Boy's 'unusually large' tonsils removed

A TODDLER is recovering after finally undergoing a crucial operation to remove his large tonsils which could often stop him from breathing.

James Hore

A TODDLER is recovering after finally undergoing a crucial operation to remove his large tonsils which could often stop him from breathing.

Harvey McGlown had been due to go under the surgeon's knife at Colchester General Hospital a month ago, but the procedure was cancelled at the last minute when specialists raised concerns about the impact of the general anaesthetic.

The two-year-old's parents, Martin McGlown and Emmi Ketley, of Wivenhoe, were distraught - claiming staff had known for two weeks about possible complications because of the youngster's suspected form of epilepsy.

The problem arose when an anaesthetist noticed he also had an electroencephalogram (EEG) test planned to investigate the possible epilepsy.

Following more monitoring of Harvey, it was decided to switch the operation to Great Ormond Street Hospital in London.

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And last week he underwent a successful tonsillectomy and adenoidectomy there.

Mr McGlown, 35, said: “He has really recovered well and he is full of beans and we have seen an amazing transformation at night.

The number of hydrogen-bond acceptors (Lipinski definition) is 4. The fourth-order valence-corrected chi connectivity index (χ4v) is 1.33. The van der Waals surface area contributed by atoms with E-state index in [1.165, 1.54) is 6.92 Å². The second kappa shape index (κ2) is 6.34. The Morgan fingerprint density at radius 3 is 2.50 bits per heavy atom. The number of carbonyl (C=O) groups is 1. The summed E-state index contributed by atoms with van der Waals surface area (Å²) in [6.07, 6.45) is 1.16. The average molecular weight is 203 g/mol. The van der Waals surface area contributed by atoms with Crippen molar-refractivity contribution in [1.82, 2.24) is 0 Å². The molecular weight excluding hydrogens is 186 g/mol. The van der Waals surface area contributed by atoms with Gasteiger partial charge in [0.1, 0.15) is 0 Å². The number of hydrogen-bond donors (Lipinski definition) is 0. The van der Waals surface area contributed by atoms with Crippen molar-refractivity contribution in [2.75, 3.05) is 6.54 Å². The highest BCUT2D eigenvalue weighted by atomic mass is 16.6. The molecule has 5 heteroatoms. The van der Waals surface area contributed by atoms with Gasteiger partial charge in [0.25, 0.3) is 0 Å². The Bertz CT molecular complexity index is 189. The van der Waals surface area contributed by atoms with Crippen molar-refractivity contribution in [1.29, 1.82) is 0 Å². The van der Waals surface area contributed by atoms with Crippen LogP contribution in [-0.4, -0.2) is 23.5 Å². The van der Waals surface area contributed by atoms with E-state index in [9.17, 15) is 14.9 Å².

“The staff at Great Ormond Street were fantastic and they really lived up to their reputation. The communication we had was worlds apart from Colchester.

“Harvey had been really, really struggling at night and when we showed a video of him to the Great Ormond Street specialist she was visibly shocked by it and said it was one of the worst cases of a child struggling to breathe because of large tonsils.”

Mr McGlown thanked the EADT for covering the story about his son's plight.

“I am grateful for the EADT's help in terms of highlighting the issues because without that we may not have had such a successful outcome,” he said.

He said the EEG test had revealed there was no abnormal activity to suggest Harvey was epileptic although he is due to have a follow-up appointment.

Dr Marion Wood, medical director at Essex Rivers Healthcare Trust, said last month : “I can only apologise for the distress that must have been caused by the breakdown in communication that led to Harvey McGlown being admitted, made ready for his operation and then cancelled at such short notice.”